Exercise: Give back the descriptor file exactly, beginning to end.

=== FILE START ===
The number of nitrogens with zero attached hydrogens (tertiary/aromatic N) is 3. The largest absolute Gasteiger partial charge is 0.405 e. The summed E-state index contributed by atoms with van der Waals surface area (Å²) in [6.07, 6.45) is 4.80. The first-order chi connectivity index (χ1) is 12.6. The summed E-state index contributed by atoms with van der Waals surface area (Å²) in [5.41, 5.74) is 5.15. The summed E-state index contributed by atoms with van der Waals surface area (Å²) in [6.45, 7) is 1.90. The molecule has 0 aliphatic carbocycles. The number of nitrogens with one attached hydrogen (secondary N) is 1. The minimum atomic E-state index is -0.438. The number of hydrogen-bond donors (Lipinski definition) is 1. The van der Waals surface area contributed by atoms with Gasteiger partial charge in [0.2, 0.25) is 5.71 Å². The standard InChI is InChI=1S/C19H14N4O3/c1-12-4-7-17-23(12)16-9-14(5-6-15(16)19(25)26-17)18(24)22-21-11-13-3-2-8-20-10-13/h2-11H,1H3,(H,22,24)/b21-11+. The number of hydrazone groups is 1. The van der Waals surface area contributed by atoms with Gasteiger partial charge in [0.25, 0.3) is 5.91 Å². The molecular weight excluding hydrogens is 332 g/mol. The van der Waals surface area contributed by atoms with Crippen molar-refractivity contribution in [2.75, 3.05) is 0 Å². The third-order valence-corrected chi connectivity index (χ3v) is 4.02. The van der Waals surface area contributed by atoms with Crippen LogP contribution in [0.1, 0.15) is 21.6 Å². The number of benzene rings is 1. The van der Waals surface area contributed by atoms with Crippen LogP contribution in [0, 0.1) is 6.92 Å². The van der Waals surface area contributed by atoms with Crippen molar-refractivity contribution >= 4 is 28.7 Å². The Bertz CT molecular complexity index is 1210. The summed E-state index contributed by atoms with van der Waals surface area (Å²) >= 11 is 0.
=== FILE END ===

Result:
The number of nitrogens with zero attached hydrogens (tertiary/aromatic N) is 3. The largest absolute Gasteiger partial charge is 0.405 e. The summed E-state index contributed by atoms with van der Waals surface area (Å²) in [6.07, 6.45) is 4.80. The first-order chi connectivity index (χ1) is 12.6. The summed E-state index contributed by atoms with van der Waals surface area (Å²) in [5.41, 5.74) is 5.15. The summed E-state index contributed by atoms with van der Waals surface area (Å²) in [6.45, 7) is 1.90. The molecule has 0 aliphatic carbocycles. The number of nitrogens with one attached hydrogen (secondary N) is 1. The minimum atomic E-state index is -0.438. The number of hydrogen-bond donors (Lipinski definition) is 1. The van der Waals surface area contributed by atoms with Gasteiger partial charge in [0.2, 0.25) is 5.71 Å². The standard InChI is InChI=1S/C19H14N4O3/c1-12-4-7-17-23(12)16-9-14(5-6-15(16)19(25)26-17)18(24)22-21-11-13-3-2-8-20-10-13/h2-11H,1H3,(H,22,24)/b21-11+. The number of hydrazone groups is 1. The van der Waals surface area contributed by atoms with Gasteiger partial charge in [0.25, 0.3) is 5.91 Å². The molecular weight excluding hydrogens is 332 g/mol. The van der Waals surface area contributed by atoms with Crippen molar-refractivity contribution in [2.75, 3.05) is 0 Å². The third-order valence-corrected chi connectivity index (χ3v) is 4.02. The van der Waals surface area contributed by atoms with Crippen LogP contribution in [0.1, 0.15) is 21.6 Å². The number of benzene rings is 1. The van der Waals surface area contributed by atoms with Crippen LogP contribution in [0, 0.1) is 6.92 Å². The van der Waals surface area contributed by atoms with Crippen molar-refractivity contribution >= 4 is 28.7 Å². The Bertz CT molecular complexity index is 1210. The summed E-state index contributed by atoms with van der Waals surface area (Å²) >= 11 is 0.